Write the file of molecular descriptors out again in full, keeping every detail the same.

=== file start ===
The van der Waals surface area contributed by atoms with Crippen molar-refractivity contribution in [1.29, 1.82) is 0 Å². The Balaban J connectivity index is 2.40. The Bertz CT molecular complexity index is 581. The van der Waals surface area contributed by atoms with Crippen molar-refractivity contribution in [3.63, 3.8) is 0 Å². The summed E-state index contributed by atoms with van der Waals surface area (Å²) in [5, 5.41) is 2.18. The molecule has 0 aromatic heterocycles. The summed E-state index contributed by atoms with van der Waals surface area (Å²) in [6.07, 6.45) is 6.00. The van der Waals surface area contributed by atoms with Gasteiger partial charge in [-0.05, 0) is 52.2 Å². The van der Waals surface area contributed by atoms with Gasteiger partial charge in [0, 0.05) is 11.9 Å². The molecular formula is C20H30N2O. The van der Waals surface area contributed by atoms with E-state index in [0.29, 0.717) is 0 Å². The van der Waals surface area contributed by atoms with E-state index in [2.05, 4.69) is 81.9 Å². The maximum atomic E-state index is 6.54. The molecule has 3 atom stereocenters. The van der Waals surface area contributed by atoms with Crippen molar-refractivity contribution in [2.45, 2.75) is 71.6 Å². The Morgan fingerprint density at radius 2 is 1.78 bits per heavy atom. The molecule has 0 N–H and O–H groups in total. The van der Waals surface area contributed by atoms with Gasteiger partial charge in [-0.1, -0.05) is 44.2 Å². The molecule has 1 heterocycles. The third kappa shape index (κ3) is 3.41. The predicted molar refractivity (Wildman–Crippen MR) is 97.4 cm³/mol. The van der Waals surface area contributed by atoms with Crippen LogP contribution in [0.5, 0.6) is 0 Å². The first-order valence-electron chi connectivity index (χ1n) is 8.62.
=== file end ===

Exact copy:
The van der Waals surface area contributed by atoms with Crippen molar-refractivity contribution in [1.29, 1.82) is 0 Å². The Balaban J connectivity index is 2.40. The Bertz CT molecular complexity index is 581. The van der Waals surface area contributed by atoms with Crippen molar-refractivity contribution in [3.63, 3.8) is 0 Å². The summed E-state index contributed by atoms with van der Waals surface area (Å²) in [5, 5.41) is 2.18. The molecule has 0 aromatic heterocycles. The summed E-state index contributed by atoms with van der Waals surface area (Å²) in [6.07, 6.45) is 6.00. The van der Waals surface area contributed by atoms with Gasteiger partial charge in [-0.05, 0) is 52.2 Å². The van der Waals surface area contributed by atoms with Gasteiger partial charge in [0, 0.05) is 11.9 Å². The molecular formula is C20H30N2O. The van der Waals surface area contributed by atoms with E-state index in [0.29, 0.717) is 0 Å². The van der Waals surface area contributed by atoms with E-state index in [2.05, 4.69) is 81.9 Å². The maximum atomic E-state index is 6.54. The molecule has 3 atom stereocenters. The van der Waals surface area contributed by atoms with Crippen molar-refractivity contribution in [2.45, 2.75) is 71.6 Å². The Morgan fingerprint density at radius 2 is 1.78 bits per heavy atom. The molecule has 0 N–H and O–H groups in total. The van der Waals surface area contributed by atoms with Gasteiger partial charge in [-0.1, -0.05) is 44.2 Å². The molecule has 1 heterocycles. The third kappa shape index (κ3) is 3.41. The predicted molar refractivity (Wildman–Crippen MR) is 97.4 cm³/mol. The van der Waals surface area contributed by atoms with Crippen LogP contribution in [0.5, 0.6) is 0 Å². The first-order valence-electron chi connectivity index (χ1n) is 8.62.